Notice as you read through Romans 8:29-30, there is not one mention of our work, of our choice, of our responsibility.  Our salvation is the one work of God.  Yes, there is the gracious response to all that God is done.  When the Spirit makes us alive to God, we answer the call, embrace the grace, and grow in righteous obedience to the Word of God.  But all of this is a response to the primary, foundational, sine qua non gracious work of God.

Because our salvation is the work of God, it is therefore sure and secure.  I don’t have to worry that I might let God down (that’s actually a given), that I might rebel and fall away from my salvation.  I am kept in Christ, it is His sovereign grace, His calling, His justifying – it is His work.  He will not let me go.

As I was teaching this to the Sunday School class, one class member stopped me and said, “Can I just say, ‘Hallelujah!’”  Absolutely; that’s the point of it all.  All our theological musings, all our confessional statements, every word upon the Word should lead us, ultimately, to give glory to God.

All theology should produce a humble and gracious response of love.  If you study this Golden Chain, or the 5 Points of Calvinism, or any other theology for that matter, and come away with an air of superiority and self-righteousness, you have completely missed the point.  If your theology leads you to sit in judgment of others who are lost in sin rather than compelling you to demonstrate for all to see the very grace, mercy, and love of God that delivered you from sin and death, then your theology is of no use to you, to the world, and does not bring God glory. The theology of the church does not exist to puff up the pride of man, but to exalt and glorify God.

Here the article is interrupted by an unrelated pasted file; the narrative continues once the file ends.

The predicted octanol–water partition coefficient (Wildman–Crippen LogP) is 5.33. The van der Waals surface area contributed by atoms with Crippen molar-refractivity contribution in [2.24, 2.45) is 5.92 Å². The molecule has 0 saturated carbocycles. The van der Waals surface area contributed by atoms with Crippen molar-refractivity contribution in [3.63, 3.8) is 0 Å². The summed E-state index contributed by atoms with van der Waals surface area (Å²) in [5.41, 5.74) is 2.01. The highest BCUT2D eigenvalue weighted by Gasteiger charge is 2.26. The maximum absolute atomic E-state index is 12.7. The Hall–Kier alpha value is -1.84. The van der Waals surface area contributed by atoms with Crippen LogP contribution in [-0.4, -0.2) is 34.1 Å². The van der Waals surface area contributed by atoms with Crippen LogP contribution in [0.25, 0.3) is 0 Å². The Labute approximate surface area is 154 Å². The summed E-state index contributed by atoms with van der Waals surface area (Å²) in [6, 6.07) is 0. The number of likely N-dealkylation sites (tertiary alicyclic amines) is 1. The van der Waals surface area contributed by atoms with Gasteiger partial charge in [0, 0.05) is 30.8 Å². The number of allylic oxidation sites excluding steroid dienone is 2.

We are His creation.  Salvation is His gift.  It is all His work.  All glory and honor belong to Him.

Sola Deo Gloria!

Contend for the Faith

“…contend for the faith that was once for all delivered to the saints. 
For certain people have crept in unnoticed…
who pervert the grace of our God into sensuality
and deny our only Master and Lord, Jesus Christ.

(Jude vs. 3 & 4 ESV)

There are times when I’d like to have seen the other letter that Jude was planning on writing, the one concerning our common salvation.  Instead, we have this necessary letter, which dealt with the very pressing issues of the false teaching and corrupt theology of Jude’s day, but also sounds perfectly relevant for our church today (the sovereignty and provision of God is truly amazing).

Jude wrote to the church in response to the corrupt teachings of those who had crept into the community of faith and had perverted the grace of God into sensuality and thereby had denied our only Master and Lord, Jesus Christ.  While it is impossible to know exactly who these false teachers were, or what they taught, we can make an educated guess.

These were teachers who crept into the church, not by stealth, but by deception.  They said that they believed, but as was evidenced by what they taught and by their actions, they did not.  They came in and taught destruction.  They said one thing in order to gain admittance into the church, to be accepted as teachers and leaders, but when they began to teach, their doctrine was a perversion of God’s grace and a denial of the Lordship of Christ.

Scriptures teach that the grace of God is that free favor of God which we receive through faith in Jesus Christ, wherein we are forgiven and liberated from sin and the condemnation of the Law.  Jude’s complaint is that these false teachers have perverted this grace into a license for immorality, (the Greek word translated here “sensuality” literally means “licentiousness, debauchery, and sensuality – sexual excess).  In other words, they interpret the Christian’s liberation by God’s grace as liberation from all moral restraint, twisting the grace of God into a promotion of all sorts of sinfulness.